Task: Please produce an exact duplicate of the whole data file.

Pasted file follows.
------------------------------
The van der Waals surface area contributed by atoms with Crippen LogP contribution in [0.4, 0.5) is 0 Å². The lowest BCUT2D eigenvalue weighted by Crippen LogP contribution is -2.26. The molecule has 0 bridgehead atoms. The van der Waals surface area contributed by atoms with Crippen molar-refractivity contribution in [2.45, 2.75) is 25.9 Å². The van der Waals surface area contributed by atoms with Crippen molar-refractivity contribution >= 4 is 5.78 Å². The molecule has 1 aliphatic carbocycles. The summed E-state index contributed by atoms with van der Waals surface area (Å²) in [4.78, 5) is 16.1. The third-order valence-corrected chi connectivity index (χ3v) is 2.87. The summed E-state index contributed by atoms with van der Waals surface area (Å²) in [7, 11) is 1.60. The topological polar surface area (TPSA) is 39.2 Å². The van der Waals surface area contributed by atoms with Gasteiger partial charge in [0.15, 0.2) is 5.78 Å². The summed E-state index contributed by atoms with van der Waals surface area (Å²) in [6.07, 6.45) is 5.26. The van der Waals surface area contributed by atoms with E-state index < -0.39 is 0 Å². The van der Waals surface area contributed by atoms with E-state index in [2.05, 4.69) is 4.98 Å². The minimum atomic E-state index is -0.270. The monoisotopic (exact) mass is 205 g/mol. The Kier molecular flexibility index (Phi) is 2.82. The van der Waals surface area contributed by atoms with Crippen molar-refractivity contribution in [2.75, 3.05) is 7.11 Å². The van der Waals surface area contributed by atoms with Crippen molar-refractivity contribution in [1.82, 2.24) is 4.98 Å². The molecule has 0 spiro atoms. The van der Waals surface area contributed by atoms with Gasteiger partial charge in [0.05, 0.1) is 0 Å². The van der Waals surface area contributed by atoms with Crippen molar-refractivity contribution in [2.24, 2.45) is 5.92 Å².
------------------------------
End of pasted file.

The van der Waals surface area contributed by atoms with Crippen LogP contribution in [0.4, 0.5) is 0 Å². The lowest BCUT2D eigenvalue weighted by Crippen LogP contribution is -2.26. The molecule has 0 bridgehead atoms. The van der Waals surface area contributed by atoms with Crippen molar-refractivity contribution in [2.45, 2.75) is 25.9 Å². The van der Waals surface area contributed by atoms with Crippen molar-refractivity contribution >= 4 is 5.78 Å². The molecule has 1 aliphatic carbocycles. The summed E-state index contributed by atoms with van der Waals surface area (Å²) in [4.78, 5) is 16.1. The third-order valence-corrected chi connectivity index (χ3v) is 2.87. The summed E-state index contributed by atoms with van der Waals surface area (Å²) in [7, 11) is 1.60. The topological polar surface area (TPSA) is 39.2 Å². The van der Waals surface area contributed by atoms with Gasteiger partial charge in [0.15, 0.2) is 5.78 Å². The summed E-state index contributed by atoms with van der Waals surface area (Å²) in [6.07, 6.45) is 5.26. The van der Waals surface area contributed by atoms with E-state index < -0.39 is 0 Å². The van der Waals surface area contributed by atoms with E-state index in [2.05, 4.69) is 4.98 Å². The minimum atomic E-state index is -0.270. The monoisotopic (exact) mass is 205 g/mol. The Kier molecular flexibility index (Phi) is 2.82. The van der Waals surface area contributed by atoms with Crippen molar-refractivity contribution in [2.75, 3.05) is 7.11 Å². The van der Waals surface area contributed by atoms with Crippen molar-refractivity contribution in [1.82, 2.24) is 4.98 Å². The molecule has 0 spiro atoms. The van der Waals surface area contributed by atoms with Gasteiger partial charge in [0.05, 0.1) is 0 Å². The van der Waals surface area contributed by atoms with Crippen molar-refractivity contribution in [2.24, 2.45) is 5.92 Å².